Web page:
Your LinkedIn profile is the first thing they’ll check right after you reach out to them, so it’s important that it’s full of relevant information about you and your professional career. If you're looking for a new job, one of the first things you should do is aim for that All-Star status on LinkedIn! It can really make a difference.
When a recruiter sees your LinkedIn profile, they're looking for specific signs of your professional worth. A well-organized LinkedIn profile, using keywords related to your field, recommendations, and even a portfolio, if you have one, can leave a powerful first impression.
Recruiters can help job seekers in many ways, like giving insights about a company's culture, sharing job postings, and offering guidance on tailoring applications to specific roles. But remember, not every recruiter is a career counselor or resume writer, so expecting them to review your resume for free might not be their cup of tea. It's important to approach them with the right expectations!
Common Mistakes When Reaching Out to Recruiters
LinkedIn can be incredibly valuable, but there are a few common pitfalls that job seekers often stumble into when reaching out to recruiters. One of them is sending generic, mass-produced messages.
You know, those messages that start with "Dear NAME, I am looking for new opportunities. Please check my profile." Yeah, those might get ignored because they come off as impersonal.
Every week, I get tons of job requests via inMails, and let me tell you, about 80% of them are generic! Here are a couple of examples I'd love to share with you, so you know what not to do and what you should do instead.
LinkedIn InMail Examples
The subject line is just as important as your message because it's visible along with your message. So, if you use "CV" as a subject line but there's no CV attached, it's better to choose something else.
Here's an important thing to remember: you don't necessarily need to send your resume separately, as your LinkedIn profile serves as your resume.
Don't forget to check the location of the recruiter and their industry. Otherwise, you'll just be wasting your time. For instance, if the recruiter works for a company exclusively in Marketing and is based in Germany, they won't be of much help if you're looking for a job in Spain's Petrochemical industry.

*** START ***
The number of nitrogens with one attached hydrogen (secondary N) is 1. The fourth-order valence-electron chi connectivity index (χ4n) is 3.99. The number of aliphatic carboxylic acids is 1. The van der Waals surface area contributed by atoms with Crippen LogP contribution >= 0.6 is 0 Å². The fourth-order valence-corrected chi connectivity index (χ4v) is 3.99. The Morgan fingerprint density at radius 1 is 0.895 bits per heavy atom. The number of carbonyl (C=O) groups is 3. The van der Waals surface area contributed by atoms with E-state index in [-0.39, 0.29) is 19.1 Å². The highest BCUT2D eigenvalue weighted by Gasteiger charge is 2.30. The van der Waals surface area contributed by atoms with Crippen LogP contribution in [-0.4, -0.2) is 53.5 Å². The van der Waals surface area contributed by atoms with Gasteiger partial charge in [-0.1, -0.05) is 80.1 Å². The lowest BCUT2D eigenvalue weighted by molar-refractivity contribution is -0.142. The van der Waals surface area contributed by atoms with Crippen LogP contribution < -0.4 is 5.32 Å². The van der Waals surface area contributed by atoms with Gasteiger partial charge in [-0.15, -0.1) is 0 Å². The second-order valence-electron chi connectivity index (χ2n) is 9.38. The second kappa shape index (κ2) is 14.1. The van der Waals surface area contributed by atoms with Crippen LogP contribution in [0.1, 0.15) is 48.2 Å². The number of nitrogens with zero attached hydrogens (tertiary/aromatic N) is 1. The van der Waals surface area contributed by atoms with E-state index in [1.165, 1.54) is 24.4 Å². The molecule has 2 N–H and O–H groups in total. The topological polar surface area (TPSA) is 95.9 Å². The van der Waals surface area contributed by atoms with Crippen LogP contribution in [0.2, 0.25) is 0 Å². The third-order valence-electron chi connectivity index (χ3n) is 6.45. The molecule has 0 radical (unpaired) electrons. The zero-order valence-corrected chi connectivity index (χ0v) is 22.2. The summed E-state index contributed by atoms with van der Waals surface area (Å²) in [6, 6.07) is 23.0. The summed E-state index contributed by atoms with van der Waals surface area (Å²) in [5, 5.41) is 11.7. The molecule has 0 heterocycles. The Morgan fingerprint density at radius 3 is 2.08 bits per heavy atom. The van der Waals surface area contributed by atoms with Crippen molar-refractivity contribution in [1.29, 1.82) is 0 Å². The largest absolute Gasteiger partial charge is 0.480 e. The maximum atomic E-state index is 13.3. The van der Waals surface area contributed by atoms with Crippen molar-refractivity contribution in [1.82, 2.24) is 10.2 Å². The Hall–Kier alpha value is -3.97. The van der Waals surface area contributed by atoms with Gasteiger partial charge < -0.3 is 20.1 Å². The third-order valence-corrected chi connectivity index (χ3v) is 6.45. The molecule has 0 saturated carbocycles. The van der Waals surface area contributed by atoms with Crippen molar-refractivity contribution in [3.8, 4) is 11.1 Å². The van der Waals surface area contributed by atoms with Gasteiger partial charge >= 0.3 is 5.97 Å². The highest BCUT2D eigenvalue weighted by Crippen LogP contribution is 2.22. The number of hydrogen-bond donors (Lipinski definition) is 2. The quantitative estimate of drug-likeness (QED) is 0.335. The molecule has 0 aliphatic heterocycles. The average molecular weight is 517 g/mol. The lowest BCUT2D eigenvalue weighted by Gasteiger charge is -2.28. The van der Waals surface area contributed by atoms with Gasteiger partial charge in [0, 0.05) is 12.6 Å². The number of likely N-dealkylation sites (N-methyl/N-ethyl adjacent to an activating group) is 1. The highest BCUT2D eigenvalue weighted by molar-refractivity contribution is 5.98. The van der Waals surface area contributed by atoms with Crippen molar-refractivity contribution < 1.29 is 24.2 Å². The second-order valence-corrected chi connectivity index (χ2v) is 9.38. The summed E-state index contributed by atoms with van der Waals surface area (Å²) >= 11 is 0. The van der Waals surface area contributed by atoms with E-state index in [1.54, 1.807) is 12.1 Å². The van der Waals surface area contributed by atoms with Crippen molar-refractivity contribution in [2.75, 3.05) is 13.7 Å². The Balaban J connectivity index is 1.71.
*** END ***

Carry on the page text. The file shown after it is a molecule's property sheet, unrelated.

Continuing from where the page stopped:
Asking the recruiter to recommend your profile to other recruiters in their network? Yeah, that's not gonna work. I mean, think about it. Would you recommend someone you don't even know and risk losing your own credibility if that person does something crazy during the interview process? No, probably not.
It's actually better to ask for some names of people you can reach out to or maybe some tips on how to improve your chances and not just for an introduction.
Typos, typos, typos
Nothing kills the first impression like typos. So, before you hit send, make sure you have the right name. Using the first name usually works better than the full name.
Also, if you share a message full of typos like "AM A DITAL MARKETAR DATA ANTRY", you're not presenting yourself as the right candidate.
You can use tools like Grammarly or the free Chrome Extension Linguix to review your messages before you hit enter. They'll help you make sure everything looks good before you send it out into the world!
If you are a ChatGPT fan, you can askChatGPT to “Check grammar” or “Correct grammar.”
Prompt Example: Check grammar: Your Text
When you reach out to a recruiter, whether it's through inMail or email, remember to be specific. It's great to mention that you're a graphic designer, but they can already see that on your LinkedIn profile.